We are off for a week’s camping. I whoop when I see one site has ‘hot spots’ with wifi. Great. I can post photos on Facebook, tweet, email.
We gather our equipment and packing is tight. Some things will have to be abandoned. A few pairs of shoes, some clothes, tennis racquets. I look at the laptop. It is always last for safety reasons. My heart sinks. Do I really need that? How can I go a whole week without writing? I have a notebook but am loath to leave my Work In Progress (WIP) for that long.
Then I think about sitting in our camping chairs. They are not conducive to laptop work. Charging my Toshiba is costly via the camp office. Six library books sit on my coffee table and suddenly I picture myself sitting outside the tent on a sunny evening reading. I am excited at the thought but nervous. The word in my head is ‘work’. As a writer, my computer is constantly in use. I deem it ‘work’. But, this week is a break. Will the books win?
This dilemma set me thinking. We have all seen people on holiday, fingering phones at poolsides, in restaurants, at the hotel breakfast and evening dinner. They seem unable to exist without looking at their phones on a half-hourly basis. If this is ‘work’, they are not really on holiday. Especially if employers can reach them on a whim.
I occasionally fantasise about being Prime Minister, when I will ban employers from contacting holidaying employees. Workplace stress is a major cause of depression and anxiety but many employers ignore the suffering employee, fail to renew contracts or make excuses to ‘let them go’.
While texting or phoning a holidaying employee may be tantamount to bullying, sadly it appears to be the norm. Many of us are complicit. We all like to feel indispensable. To be asked a vital question on holiday can boost a fragile ego.
If the phubbing (the word for fingering phones whereby the user ‘snubs’ those around them in favour of their phone) is not about work, it could be contact with friends, family and scrolling social media. If this is a daily activity and continued when away then we are not on holiday at all. We are just in a different place.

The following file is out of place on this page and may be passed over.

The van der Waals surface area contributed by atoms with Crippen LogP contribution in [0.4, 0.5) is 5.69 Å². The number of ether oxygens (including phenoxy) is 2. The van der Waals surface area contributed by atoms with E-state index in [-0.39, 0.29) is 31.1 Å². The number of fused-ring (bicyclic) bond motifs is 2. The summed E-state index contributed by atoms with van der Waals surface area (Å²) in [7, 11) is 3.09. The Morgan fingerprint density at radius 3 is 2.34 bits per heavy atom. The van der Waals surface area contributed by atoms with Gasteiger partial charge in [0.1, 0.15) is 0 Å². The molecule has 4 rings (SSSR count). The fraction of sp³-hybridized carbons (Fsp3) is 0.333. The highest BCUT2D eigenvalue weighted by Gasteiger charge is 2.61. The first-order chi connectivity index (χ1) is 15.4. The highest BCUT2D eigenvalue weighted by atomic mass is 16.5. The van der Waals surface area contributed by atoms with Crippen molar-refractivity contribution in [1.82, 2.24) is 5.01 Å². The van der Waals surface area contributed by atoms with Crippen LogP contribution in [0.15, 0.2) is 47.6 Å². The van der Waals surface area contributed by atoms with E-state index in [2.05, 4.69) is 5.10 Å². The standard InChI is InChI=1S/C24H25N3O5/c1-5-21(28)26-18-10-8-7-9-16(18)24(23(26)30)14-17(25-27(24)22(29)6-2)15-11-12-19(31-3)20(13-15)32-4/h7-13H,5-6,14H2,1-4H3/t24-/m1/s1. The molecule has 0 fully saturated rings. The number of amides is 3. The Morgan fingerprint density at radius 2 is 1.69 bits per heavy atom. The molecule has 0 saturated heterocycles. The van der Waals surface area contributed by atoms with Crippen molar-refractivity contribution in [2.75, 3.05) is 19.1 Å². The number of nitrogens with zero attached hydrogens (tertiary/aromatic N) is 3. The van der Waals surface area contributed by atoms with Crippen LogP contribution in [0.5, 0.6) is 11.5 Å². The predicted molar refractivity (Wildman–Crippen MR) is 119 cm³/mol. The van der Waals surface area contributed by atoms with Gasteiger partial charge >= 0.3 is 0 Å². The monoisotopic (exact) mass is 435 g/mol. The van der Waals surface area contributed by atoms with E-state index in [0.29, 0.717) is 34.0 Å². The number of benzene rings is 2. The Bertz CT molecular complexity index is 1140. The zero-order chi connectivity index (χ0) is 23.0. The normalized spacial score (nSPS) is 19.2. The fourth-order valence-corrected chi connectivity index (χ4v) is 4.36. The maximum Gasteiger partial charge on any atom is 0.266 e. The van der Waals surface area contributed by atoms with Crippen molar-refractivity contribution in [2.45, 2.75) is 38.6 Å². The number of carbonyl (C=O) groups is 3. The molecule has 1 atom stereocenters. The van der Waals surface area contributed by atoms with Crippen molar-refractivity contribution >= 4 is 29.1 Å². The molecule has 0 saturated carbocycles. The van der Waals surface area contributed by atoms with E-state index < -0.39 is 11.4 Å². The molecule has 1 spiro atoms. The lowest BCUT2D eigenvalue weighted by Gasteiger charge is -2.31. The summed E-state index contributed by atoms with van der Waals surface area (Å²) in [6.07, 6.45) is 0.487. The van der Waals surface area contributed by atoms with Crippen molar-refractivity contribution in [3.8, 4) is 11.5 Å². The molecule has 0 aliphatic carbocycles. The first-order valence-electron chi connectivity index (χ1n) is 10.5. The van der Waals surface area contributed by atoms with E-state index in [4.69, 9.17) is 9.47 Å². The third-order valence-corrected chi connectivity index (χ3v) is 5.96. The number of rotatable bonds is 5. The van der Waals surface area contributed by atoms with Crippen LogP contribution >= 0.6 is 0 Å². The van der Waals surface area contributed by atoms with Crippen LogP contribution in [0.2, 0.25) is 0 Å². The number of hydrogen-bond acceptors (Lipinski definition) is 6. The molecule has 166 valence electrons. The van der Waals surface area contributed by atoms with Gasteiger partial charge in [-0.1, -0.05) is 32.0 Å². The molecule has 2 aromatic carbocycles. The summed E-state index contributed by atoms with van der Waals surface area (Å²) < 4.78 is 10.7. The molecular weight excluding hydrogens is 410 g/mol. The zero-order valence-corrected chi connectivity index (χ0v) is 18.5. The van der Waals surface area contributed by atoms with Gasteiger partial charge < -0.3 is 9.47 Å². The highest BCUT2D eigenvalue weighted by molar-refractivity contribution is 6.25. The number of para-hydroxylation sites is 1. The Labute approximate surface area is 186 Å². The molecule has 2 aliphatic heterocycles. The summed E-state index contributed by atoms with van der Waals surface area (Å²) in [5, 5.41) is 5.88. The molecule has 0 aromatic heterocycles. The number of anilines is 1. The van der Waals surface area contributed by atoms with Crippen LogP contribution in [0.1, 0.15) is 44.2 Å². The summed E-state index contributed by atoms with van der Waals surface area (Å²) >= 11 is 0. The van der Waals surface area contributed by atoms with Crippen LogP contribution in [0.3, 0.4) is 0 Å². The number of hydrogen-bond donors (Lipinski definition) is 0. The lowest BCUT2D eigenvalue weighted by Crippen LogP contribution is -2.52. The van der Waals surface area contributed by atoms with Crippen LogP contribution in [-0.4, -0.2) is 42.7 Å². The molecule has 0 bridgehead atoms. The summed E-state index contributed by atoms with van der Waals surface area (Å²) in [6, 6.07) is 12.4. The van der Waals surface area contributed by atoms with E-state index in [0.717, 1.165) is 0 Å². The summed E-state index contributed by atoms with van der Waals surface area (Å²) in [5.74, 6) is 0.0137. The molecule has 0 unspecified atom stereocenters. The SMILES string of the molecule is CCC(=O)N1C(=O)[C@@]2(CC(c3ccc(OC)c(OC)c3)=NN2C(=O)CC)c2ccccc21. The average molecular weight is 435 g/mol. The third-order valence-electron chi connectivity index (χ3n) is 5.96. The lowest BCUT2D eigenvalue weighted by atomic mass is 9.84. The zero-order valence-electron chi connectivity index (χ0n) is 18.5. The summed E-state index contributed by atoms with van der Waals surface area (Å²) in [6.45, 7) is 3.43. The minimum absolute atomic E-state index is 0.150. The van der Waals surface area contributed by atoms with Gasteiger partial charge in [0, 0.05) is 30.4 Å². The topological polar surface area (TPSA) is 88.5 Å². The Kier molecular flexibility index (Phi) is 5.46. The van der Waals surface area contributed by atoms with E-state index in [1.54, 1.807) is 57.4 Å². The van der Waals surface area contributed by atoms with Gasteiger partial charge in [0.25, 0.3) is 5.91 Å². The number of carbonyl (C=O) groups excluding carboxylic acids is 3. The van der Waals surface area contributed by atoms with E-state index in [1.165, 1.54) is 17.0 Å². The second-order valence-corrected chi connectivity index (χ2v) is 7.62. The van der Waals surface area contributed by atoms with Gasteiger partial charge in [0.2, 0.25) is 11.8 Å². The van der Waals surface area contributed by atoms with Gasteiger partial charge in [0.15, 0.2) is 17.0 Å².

Fear of being offline
Recently, I read about FOBO.* The acronym stands for Fear of Being Offline. Many people are so addicted to their telephones they cannot go more than five minutes without picking them up, tapping, thumbing and peering down. The writer questioned whether readers would become anxious if they were away from the internet for any length of time.
I read the piece just before packing for the camping trip and was horrified to recognise some traits in my own behaviour.
My partner does not suffer FOBO (fear of being offline) as he avoids technology as much as possible. When on holiday, we leave a hotel or holiday company reference with family. I am not one who has an urgent need to speak to family members each day. The cat is happy in the cattery and the neighbours take in the post. What more do you need? A holiday – a real one – not just two weeks’ relocation.
Finally, it is time we recognised this behaviour for what it is. Sheer rudeness. I am not alone in having a holiday morning by the pool ruined by someone discussing work on his phone in a loud pompous voice. Phones should be banned – as with smoking – from all public areas. We managed before mobile phones. Surely we can again.
I am a writer and I need access to social media. But I am advanced enough to use scheduling of posts. With some forward planning I can stay off Facebook and Twitter for a week or two and recharge my inner batteries rather than those of the laptop, boosting my creativity in the process.
So rather than join the ranks of the FOBO folk I left the laptop at home.
After all there was a pile of library books on the coffee table.
And… I wanted a real holiday.
*In the Times Barbara McMahon wrote about a syndrome known as FOBO (Fear of being offline).